A copyright is a form of protection granted for original works of authorship fixed in a tangible medium of expression. These types of works include literary, dramatic, musical, and artistic works. Examples of copyrightable works are songs, movies, computer software, paintings, and novels. A work is copyrighted the moment it is fixed in a tangible medium. Like trademarks, it is not necessary to register a copyright with the Copyright Office. However, registration can provide certain benefits. For example, if a copyrighted work becomes the subject of litigation and the work is registered, the copyright holder may be eligible for statutory damages and attorney’s fees. Additionally, if the work is registered within five years of publication, the registration is considered prima facie evidence in court. Unlike trademarks, copyrights do not have the potential to provide protection forever. The term of a copyright is based on several factors, however, as a general rule, the protection for works created after January 1, 1978, lasts for the life of the author plus 70 years. Further, works created after January 1, 1978 are not subject to renewal, which allows maintenance of copyrights to be incredibly convenient and inexpensive. Copyright protection becomes important when infringement occurs. Copyright infringement is when a copyrighted work is reproduced, distributed, performed, publicly displayed, or made into a derivative work without the permission of the copyright owner.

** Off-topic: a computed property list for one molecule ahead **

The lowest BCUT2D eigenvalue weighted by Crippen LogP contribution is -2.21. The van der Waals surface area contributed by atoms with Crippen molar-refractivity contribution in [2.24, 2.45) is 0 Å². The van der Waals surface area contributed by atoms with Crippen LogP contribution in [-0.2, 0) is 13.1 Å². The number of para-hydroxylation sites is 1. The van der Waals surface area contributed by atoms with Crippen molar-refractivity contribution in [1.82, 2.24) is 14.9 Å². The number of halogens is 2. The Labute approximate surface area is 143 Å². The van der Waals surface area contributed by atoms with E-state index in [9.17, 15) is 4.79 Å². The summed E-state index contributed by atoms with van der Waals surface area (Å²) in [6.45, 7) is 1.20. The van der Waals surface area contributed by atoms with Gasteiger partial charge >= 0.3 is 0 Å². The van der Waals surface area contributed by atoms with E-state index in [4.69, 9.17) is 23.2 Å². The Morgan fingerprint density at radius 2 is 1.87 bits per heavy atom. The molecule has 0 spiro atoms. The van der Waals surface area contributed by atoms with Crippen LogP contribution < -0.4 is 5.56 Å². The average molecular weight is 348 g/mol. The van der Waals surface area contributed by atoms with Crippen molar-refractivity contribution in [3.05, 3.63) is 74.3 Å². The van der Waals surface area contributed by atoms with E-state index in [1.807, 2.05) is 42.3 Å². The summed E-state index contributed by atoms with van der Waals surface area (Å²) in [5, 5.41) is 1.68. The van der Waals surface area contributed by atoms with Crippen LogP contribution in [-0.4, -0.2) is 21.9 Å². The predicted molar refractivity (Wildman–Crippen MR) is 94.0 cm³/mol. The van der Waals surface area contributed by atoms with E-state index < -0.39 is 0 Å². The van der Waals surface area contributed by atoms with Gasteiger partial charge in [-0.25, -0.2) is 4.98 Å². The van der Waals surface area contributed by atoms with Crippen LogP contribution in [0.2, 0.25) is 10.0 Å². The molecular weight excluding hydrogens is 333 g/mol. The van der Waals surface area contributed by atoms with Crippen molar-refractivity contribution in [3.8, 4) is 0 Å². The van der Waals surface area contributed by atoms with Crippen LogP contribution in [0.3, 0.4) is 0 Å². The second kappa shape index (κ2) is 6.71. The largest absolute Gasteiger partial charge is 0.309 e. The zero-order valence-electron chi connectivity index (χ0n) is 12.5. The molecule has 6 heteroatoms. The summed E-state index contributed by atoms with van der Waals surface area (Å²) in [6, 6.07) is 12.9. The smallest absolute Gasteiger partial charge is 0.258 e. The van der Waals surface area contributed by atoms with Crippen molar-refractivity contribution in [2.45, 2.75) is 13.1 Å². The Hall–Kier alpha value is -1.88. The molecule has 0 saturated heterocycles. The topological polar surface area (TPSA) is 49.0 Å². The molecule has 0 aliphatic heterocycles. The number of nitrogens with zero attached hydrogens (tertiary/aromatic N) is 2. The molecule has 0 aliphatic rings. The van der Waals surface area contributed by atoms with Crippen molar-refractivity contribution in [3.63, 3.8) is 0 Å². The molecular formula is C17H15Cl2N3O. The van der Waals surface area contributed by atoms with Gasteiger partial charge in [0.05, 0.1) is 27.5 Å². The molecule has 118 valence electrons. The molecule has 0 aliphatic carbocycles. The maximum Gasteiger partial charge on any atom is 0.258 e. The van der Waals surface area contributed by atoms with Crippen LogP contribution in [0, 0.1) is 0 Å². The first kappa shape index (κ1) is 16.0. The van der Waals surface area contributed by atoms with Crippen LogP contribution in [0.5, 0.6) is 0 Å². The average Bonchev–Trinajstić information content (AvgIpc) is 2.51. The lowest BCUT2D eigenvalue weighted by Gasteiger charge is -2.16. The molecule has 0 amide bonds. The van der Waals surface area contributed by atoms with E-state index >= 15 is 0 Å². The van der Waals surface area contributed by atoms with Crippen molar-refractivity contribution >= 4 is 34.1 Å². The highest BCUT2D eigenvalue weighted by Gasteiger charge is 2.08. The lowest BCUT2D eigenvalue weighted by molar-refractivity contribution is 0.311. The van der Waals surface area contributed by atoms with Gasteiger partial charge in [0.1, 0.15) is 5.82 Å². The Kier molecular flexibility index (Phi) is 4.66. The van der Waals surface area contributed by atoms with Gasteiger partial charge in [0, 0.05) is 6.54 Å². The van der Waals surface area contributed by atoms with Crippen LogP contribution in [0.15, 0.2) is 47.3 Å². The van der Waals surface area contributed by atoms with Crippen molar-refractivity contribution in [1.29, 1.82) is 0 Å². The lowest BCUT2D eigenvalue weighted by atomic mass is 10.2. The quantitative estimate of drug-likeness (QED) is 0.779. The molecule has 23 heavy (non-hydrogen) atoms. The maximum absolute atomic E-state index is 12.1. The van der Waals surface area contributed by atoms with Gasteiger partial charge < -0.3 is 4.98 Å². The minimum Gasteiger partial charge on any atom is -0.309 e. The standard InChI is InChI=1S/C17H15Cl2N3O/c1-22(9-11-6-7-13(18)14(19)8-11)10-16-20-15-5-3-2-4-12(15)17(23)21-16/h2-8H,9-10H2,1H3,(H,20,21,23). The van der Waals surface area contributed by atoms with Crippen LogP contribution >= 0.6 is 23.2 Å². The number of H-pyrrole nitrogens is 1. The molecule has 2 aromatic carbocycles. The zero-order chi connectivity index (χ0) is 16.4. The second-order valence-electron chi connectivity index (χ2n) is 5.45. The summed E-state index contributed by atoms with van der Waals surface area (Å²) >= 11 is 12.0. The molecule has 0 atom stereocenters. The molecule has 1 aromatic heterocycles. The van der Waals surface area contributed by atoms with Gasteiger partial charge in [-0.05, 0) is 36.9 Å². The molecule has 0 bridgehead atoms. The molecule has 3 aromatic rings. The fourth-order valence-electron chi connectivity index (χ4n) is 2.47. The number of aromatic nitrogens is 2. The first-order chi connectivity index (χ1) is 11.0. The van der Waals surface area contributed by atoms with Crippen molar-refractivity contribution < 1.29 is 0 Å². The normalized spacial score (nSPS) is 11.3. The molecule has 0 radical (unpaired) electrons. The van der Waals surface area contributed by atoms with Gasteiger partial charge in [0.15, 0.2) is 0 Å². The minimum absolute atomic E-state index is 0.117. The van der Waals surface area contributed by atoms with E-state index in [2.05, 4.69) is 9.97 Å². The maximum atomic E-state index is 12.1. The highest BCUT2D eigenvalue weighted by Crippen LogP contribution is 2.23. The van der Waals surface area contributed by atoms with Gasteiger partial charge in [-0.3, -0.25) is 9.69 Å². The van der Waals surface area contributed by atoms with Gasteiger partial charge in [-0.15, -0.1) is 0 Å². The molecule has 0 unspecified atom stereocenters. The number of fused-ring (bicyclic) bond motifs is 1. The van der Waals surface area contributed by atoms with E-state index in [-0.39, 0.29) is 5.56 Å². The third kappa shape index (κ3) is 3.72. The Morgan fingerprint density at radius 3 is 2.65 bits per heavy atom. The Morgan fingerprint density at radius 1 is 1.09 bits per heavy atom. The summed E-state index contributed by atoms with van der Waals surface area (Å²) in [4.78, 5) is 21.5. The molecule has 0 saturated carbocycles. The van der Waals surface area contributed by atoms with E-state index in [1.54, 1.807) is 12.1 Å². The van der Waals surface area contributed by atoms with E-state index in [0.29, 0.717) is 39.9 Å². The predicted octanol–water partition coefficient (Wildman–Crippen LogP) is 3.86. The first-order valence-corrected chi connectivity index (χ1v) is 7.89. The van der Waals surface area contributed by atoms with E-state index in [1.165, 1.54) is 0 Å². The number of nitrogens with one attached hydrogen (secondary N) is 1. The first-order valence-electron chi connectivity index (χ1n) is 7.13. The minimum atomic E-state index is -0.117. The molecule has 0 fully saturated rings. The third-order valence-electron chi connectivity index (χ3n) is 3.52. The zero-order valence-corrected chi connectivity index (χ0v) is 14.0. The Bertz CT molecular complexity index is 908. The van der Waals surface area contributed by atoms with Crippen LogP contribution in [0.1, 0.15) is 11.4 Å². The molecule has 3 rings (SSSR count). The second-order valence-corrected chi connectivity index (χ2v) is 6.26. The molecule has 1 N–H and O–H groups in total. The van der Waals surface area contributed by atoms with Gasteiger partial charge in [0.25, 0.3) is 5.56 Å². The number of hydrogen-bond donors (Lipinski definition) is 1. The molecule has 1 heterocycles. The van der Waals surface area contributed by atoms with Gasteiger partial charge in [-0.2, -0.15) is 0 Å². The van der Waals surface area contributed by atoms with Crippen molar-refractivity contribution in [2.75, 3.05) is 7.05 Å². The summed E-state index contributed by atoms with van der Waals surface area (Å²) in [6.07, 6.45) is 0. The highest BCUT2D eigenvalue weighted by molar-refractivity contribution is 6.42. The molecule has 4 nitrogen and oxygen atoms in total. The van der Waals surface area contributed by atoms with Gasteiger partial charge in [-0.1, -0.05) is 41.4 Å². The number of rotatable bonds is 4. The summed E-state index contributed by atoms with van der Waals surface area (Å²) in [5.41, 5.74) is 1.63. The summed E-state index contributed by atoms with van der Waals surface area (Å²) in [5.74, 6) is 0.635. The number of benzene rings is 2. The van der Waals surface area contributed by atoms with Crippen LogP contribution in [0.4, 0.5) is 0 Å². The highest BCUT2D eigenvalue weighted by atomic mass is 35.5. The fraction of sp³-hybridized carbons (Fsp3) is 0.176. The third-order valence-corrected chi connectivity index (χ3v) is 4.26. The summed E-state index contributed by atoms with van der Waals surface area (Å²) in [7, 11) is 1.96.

Copyrights have become particularly relevant of late due to F. Scott Fitzgerald’s, The Great Gatsby. Copyright protection for The Great Gatsby expired on January 1st this year. The expiration has allowed novelist Michael Farris Smith to publish a derivative work titled “Nick,” which is a prequel to F. Scott Fitzgerald’s work.
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